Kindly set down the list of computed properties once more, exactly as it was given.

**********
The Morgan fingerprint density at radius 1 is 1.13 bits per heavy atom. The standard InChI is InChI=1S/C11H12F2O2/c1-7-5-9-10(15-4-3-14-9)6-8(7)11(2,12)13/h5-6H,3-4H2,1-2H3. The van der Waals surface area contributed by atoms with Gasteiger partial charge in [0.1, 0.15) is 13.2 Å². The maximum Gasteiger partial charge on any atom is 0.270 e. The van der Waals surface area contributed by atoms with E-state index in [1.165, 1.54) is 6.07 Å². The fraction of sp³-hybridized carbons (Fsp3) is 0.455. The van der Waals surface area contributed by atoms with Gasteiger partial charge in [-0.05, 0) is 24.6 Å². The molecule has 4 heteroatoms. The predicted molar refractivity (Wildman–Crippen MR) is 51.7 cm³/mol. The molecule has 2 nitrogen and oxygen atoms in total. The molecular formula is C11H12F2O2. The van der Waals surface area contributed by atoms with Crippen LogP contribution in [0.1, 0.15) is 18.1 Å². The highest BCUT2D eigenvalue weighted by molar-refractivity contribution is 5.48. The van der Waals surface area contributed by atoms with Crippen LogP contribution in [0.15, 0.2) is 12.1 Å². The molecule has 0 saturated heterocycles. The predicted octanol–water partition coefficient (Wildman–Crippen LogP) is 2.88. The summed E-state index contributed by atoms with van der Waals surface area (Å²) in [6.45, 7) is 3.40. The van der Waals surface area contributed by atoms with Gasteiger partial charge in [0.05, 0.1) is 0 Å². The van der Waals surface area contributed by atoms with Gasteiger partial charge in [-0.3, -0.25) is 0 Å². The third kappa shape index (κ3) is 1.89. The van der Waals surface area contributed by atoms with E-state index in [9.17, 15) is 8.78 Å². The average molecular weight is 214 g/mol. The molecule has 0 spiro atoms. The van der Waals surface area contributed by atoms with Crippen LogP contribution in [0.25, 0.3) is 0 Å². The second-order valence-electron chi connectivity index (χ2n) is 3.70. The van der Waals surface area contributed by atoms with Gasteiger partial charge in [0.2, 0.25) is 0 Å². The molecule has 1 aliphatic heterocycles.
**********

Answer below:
The Morgan fingerprint density at radius 1 is 1.13 bits per heavy atom. The standard InChI is InChI=1S/C11H12F2O2/c1-7-5-9-10(15-4-3-14-9)6-8(7)11(2,12)13/h5-6H,3-4H2,1-2H3. The van der Waals surface area contributed by atoms with Gasteiger partial charge in [0.1, 0.15) is 13.2 Å². The maximum Gasteiger partial charge on any atom is 0.270 e. The van der Waals surface area contributed by atoms with E-state index in [1.165, 1.54) is 6.07 Å². The fraction of sp³-hybridized carbons (Fsp3) is 0.455. The van der Waals surface area contributed by atoms with Gasteiger partial charge in [-0.05, 0) is 24.6 Å². The molecule has 4 heteroatoms. The predicted molar refractivity (Wildman–Crippen MR) is 51.7 cm³/mol. The molecule has 2 nitrogen and oxygen atoms in total. The molecular formula is C11H12F2O2. The van der Waals surface area contributed by atoms with Crippen LogP contribution in [0.1, 0.15) is 18.1 Å². The highest BCUT2D eigenvalue weighted by molar-refractivity contribution is 5.48. The van der Waals surface area contributed by atoms with Crippen LogP contribution in [0.15, 0.2) is 12.1 Å². The molecule has 0 saturated heterocycles. The predicted octanol–water partition coefficient (Wildman–Crippen LogP) is 2.88. The summed E-state index contributed by atoms with van der Waals surface area (Å²) in [6.45, 7) is 3.40. The van der Waals surface area contributed by atoms with Gasteiger partial charge in [0.05, 0.1) is 0 Å². The van der Waals surface area contributed by atoms with Gasteiger partial charge in [-0.3, -0.25) is 0 Å². The third kappa shape index (κ3) is 1.89. The van der Waals surface area contributed by atoms with E-state index in [9.17, 15) is 8.78 Å². The average molecular weight is 214 g/mol. The molecule has 0 spiro atoms. The van der Waals surface area contributed by atoms with Crippen LogP contribution in [0.25, 0.3) is 0 Å². The second-order valence-electron chi connectivity index (χ2n) is 3.70. The van der Waals surface area contributed by atoms with Gasteiger partial charge in [0.2, 0.25) is 0 Å². The molecule has 1 aliphatic heterocycles.